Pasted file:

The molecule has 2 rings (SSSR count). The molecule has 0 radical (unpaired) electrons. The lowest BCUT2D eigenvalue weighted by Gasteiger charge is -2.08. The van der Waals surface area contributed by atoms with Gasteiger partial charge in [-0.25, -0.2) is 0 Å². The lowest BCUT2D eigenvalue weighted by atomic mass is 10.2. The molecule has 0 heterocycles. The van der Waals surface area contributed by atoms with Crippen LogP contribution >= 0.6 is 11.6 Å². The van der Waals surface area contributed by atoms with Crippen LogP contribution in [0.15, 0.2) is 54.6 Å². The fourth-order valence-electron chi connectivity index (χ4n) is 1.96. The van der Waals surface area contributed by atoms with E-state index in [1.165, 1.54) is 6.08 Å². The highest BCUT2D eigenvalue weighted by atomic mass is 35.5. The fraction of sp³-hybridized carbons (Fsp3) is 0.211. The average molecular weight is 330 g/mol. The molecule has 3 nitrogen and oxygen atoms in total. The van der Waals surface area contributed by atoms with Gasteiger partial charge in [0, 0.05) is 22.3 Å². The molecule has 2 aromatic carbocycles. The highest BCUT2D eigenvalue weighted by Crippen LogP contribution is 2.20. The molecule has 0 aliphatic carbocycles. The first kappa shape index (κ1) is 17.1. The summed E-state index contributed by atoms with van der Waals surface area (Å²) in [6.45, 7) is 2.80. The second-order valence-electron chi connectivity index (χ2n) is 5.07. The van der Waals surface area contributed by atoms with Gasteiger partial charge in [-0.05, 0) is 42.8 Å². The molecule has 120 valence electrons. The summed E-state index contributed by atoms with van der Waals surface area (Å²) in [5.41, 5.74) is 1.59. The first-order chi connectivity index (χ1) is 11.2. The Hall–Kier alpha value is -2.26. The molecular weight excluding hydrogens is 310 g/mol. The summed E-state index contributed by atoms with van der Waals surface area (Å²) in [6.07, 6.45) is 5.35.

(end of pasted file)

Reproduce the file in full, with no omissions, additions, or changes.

The molecule has 2 rings (SSSR count). The molecule has 0 radical (unpaired) electrons. The lowest BCUT2D eigenvalue weighted by Gasteiger charge is -2.08. The van der Waals surface area contributed by atoms with Gasteiger partial charge in [-0.25, -0.2) is 0 Å². The lowest BCUT2D eigenvalue weighted by atomic mass is 10.2. The molecule has 0 heterocycles. The van der Waals surface area contributed by atoms with Crippen LogP contribution >= 0.6 is 11.6 Å². The van der Waals surface area contributed by atoms with Crippen LogP contribution in [0.15, 0.2) is 54.6 Å². The fourth-order valence-electron chi connectivity index (χ4n) is 1.96. The van der Waals surface area contributed by atoms with E-state index in [1.165, 1.54) is 6.08 Å². The highest BCUT2D eigenvalue weighted by atomic mass is 35.5. The fraction of sp³-hybridized carbons (Fsp3) is 0.211. The average molecular weight is 330 g/mol. The molecule has 3 nitrogen and oxygen atoms in total. The van der Waals surface area contributed by atoms with Gasteiger partial charge in [0, 0.05) is 22.3 Å². The molecule has 2 aromatic carbocycles. The highest BCUT2D eigenvalue weighted by Crippen LogP contribution is 2.20. The molecule has 0 aliphatic carbocycles. The first kappa shape index (κ1) is 17.1. The summed E-state index contributed by atoms with van der Waals surface area (Å²) in [6.45, 7) is 2.80. The second-order valence-electron chi connectivity index (χ2n) is 5.07. The van der Waals surface area contributed by atoms with Gasteiger partial charge in [-0.05, 0) is 42.8 Å². The molecule has 120 valence electrons. The summed E-state index contributed by atoms with van der Waals surface area (Å²) in [5.41, 5.74) is 1.59. The first-order chi connectivity index (χ1) is 11.2. The Hall–Kier alpha value is -2.26. The molecular weight excluding hydrogens is 310 g/mol. The summed E-state index contributed by atoms with van der Waals surface area (Å²) in [6.07, 6.45) is 5.35.